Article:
With gender and race dominating the nation’s political discourse of late, it may come as no surprise that the new Miss USA is an African-American from Washington, DC. Many are pleased to see that she’s a nuclear chemist, too. That said, the news that has everyone talking on Monday morning is that she’s conservative. Boldly so.
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Kára McCullough is a 25-year-old who works for the US Nuclear Regulatory Commission. During the shocking conversational portion of the show that has long been designed to highlight the fact that these women are more than their outward appearances, McCullough talked of feminism and of healthcare.
McCullough graduated from South Carolina State University with a degree in chemistry and has been working in the sciences ever since. And doing pageants, too, apparently.
“I’m extremely thankful for this opportunity,” she said after winning. “I just want to encourage so many women nationwide to find their passion in any subject possible and understand that nothing is difficult if you really, truly put the work in for it.”
McCullough is not the first atypical choice for the Miss USA crown. Last year, Deshauna Barber became the first-ever Miss USA winner to be serving in the military.
“I love science. I look at this as a great opportunity to […] get to experience worldwide culture, as well as just having the opportunity to be impacted by so many children, hopefully in the math and sciences.”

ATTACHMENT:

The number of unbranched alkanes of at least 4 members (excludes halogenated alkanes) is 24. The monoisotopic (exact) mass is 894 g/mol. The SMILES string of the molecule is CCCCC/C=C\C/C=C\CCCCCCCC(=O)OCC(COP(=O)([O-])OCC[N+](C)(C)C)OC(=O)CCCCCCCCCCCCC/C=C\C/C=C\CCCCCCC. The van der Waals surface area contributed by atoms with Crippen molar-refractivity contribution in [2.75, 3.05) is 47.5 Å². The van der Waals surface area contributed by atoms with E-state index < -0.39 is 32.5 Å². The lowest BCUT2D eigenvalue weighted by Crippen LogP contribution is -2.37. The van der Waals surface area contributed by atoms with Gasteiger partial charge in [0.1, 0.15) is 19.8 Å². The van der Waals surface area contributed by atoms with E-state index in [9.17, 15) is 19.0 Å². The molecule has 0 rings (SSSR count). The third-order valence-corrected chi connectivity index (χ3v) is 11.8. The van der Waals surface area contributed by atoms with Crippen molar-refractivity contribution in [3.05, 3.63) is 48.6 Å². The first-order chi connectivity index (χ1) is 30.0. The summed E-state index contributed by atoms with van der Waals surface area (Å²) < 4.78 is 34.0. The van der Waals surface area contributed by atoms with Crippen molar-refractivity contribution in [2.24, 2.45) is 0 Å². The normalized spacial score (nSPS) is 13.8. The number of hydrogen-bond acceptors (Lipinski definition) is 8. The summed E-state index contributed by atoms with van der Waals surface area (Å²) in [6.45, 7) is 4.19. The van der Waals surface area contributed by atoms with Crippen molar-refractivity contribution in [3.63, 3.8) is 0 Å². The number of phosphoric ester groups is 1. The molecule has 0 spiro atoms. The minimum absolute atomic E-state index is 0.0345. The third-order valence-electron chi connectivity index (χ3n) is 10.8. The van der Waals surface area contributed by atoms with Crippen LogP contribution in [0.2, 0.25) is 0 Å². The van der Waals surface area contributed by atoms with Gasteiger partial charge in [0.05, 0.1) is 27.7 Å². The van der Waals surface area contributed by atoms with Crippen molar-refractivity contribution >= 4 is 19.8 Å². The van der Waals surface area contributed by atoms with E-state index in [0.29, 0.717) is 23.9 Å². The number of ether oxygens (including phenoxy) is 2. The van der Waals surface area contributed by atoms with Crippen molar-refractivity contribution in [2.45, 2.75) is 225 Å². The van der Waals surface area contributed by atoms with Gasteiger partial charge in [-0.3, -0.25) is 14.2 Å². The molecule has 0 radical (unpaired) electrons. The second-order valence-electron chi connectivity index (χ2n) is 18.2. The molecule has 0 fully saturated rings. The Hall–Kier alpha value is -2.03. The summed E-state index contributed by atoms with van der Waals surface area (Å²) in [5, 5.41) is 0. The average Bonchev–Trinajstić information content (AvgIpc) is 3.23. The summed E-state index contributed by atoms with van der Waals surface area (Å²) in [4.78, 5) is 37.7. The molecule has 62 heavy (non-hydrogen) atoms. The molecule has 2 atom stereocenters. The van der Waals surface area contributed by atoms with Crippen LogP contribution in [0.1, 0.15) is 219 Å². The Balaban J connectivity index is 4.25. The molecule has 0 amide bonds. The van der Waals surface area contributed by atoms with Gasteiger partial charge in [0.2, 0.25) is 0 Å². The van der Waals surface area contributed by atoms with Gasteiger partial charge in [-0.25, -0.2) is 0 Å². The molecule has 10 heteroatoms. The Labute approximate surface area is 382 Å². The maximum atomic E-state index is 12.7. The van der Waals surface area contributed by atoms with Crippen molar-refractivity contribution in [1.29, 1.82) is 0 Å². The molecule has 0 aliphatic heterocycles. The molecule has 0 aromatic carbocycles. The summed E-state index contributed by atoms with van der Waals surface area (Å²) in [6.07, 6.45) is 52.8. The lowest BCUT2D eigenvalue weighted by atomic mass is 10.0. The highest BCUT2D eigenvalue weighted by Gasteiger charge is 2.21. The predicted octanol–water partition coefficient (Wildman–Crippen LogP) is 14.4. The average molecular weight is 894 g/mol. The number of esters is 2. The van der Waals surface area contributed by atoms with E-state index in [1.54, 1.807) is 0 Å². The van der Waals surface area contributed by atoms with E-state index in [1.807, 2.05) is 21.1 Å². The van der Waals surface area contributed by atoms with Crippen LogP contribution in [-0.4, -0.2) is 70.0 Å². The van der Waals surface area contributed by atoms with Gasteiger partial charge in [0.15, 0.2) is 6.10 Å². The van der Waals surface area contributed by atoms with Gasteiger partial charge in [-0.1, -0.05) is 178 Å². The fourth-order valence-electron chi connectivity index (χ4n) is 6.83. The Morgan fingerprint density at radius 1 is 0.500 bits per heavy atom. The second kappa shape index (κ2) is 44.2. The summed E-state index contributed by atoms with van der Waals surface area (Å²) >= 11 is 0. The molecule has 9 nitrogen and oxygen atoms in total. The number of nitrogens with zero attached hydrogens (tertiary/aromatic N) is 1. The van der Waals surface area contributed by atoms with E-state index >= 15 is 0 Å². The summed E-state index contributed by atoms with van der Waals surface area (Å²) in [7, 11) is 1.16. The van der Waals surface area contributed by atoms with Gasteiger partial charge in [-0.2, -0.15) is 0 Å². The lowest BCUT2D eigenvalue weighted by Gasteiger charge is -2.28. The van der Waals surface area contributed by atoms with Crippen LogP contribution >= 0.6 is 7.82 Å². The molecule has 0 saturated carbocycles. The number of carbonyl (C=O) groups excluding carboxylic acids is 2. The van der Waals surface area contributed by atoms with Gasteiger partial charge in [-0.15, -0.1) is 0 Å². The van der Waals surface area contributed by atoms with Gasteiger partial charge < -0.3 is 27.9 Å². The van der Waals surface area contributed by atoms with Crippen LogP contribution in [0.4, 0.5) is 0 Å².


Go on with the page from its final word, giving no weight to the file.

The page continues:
When asked about her interpretation of feminism, McCullough said she preferred to use the word “equalism.”
“I don’t want to call myself a feminist,” McCullough said. “Women, we are just as equal as men, especially in the workplace.”
“I believe we’ve come a long way and there is more work to be done,’ McCullough, said. ‘I think domestically we are making progress and I do believe that we will become equal one day.”
Refinery 29 asked why McCullough used the new term instead of the expected answer, she was quick to point out her individuality. “You answered it right there! With the paradigm shift of the competition, formerly a pageant, now a competition, we are highlighting aspects of a modern woman.”
Even more shocking, at least for some, was her discussion of healthcare. “As a government employee, I’m granted health care. And I see firsthand that for one, to have health care, you need to have jobs, so therefore we need to continue to cultivate this environment so that we’re given the opportunities to have health care as well as jobs for all Americans worldwide,” she said.
These views will, no doubt, would have pleased the former owners of the Miss Universe franchise. But Donald Trump is busier with other things these days. The new owners, NBCUniversal and Univision, haven’t commented.